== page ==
I suppose I could also title this an "Ode to Working Families." And we all face the same dilemma from time to time. You're at ye olde work desk, working hard on a project for the boss, when it occurs to you that you haven't even thought about what to have for dinner that night.
Worse yet, you forgot to take something out of the freezer before you left home for work that morning?
Does that happen to you? Yeah, us too. I suppose it happens to the best of us. As a matter of fact, it seems to happen to Venus and I on a daily basis. Perhaps it's due to the over-consumption of cheap gin, but that's another blog posting for another day.
We were presented with not only that dilemma the other night -- but a daily occurrence at the household that has become far, far, far too irritating to overlook.
Every time we open up the freezer door, a bag of frozen bell peppers falls flat on the floor. It's a reminder to both of us. Venus and I managed to salvage a great deal of last summer's bell pepper garden before the weather turned, and the end result was four, one-gallon, ziplock bags of various-colored peppers.
What is a gardener-cook to do? Oh, sure, there are recipes here and there that call for particular types of peppers. But what happens if you've got a bag of all kinds of peppers? Hot peppers with the regular bells? Is that a Tequila pepper or a Black Purple pepper? And what's that slice of red pepper? An Anaheim pepper? Regular red bell pepper?
To put it short and sweet -- we just don't know.
And then, the other night, the skies parted and I was hit with the "let's pull something out of the hat and see what happens" idea. This can be dangerous. Gastronomical nightmares have resulted from previous "Frankenstein Kitchen" experiments. But, when inspiration calls, sometimes the stomach has to follow.
The Hodge Podge Garden Soup is one such inspiration -- and this one wasn't half bad. It's not going to win many awards mind you, and probably won't show up in any gourmet cooking magazine (unless they're really hurting for ideas), but it's a good way to chop down on that supply of frozen peppers from last year's garden.
This soup is actually a marriage of three recipes, including a Southwest Chicken soup recipe from the Betty Crocker recipe book. It also calls upon my recipe for Roasted Garlic and Heirloom Tomato Salsa and a sauce recipe that I ran across not all that long ago (when I was looking for a sauce recipe oddly enough).
I know, from experience, that the roasting process will bring out a glorious taste in most peppers. The Southwest Chicken Soup -- for example -- uses two or three red bell peppers that have been roasted and blended (as did the sauce recipe). I also know, from experience, that garlic will greatly enhance any pepper's flavor.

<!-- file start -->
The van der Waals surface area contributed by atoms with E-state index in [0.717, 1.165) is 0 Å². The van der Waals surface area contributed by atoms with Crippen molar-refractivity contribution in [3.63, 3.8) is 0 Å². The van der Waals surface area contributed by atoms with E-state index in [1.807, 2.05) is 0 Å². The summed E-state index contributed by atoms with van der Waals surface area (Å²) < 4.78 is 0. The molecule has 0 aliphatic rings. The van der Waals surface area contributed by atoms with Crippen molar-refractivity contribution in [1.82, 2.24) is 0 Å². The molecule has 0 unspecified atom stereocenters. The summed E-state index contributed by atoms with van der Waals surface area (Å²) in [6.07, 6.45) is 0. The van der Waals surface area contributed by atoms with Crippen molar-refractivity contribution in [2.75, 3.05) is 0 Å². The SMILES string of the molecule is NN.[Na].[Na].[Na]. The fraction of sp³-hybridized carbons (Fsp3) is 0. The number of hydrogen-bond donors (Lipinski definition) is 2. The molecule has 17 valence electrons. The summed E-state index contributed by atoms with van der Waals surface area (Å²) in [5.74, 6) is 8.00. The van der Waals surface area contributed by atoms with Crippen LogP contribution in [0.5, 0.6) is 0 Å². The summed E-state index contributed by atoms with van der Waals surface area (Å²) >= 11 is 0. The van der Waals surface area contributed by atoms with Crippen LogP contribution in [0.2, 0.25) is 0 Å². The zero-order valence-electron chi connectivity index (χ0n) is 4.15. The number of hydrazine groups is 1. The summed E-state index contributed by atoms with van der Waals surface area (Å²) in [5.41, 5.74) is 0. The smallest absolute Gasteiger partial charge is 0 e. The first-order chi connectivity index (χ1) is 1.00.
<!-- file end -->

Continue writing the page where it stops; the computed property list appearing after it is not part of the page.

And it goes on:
So -- one night last week I got ambitous and pulled out a gallon-bag of frozen peppers from the freezer, dumped them into a frying plan containing a bit of oil and started frying. Frozen peppers get quite limp after defrosting and frying them was no different. In a few minutes, they were as soft as soft can be.
Meanwhile, I had started heating a pot containing four cups of water, two chicken bullion cubes and also dropped in some dried onion flakes for "effect." Why dry onions? Why not use a REAL onion? Simple. We were all out of fresh onions. And I wasn't about to rush to the store to buy something for a "Frankenstein Kitchen" experiment. So -- dried onions it was.
By the time the water and bullion cubes had started to warm -- the peppers were ready for the food processor. In went out four or five cloves of garlic first, which I chopped into itty bitty (ie: real small) pieces. After dumping the cooked peppers into the processor, I proceeded to liquify the whole thing.
I was a bit surprised by the end result. I had thought this process would result in a bright rainbow of colors. What I got was something that turned very green, with bright red bits. That's great for Christmas cookies during the Christmas season. But it's not so good in late January. But, I was determined. The testing process continued.
I dumped the pepper mixture into the rapidly heating water and boullion cubes, added some raw chicken chunks and later some shrimp and frozen vegetables. Add a little salt and pepper to taste and VOILA! You have Hodge Podge Garden Soup.
And I must admit -- this wasn't half bad -- nor did it cause any gastronomical discomfort later that night (as some pepper dishes have been known to do). In short, I would make and serve this again.
If only I had written it down.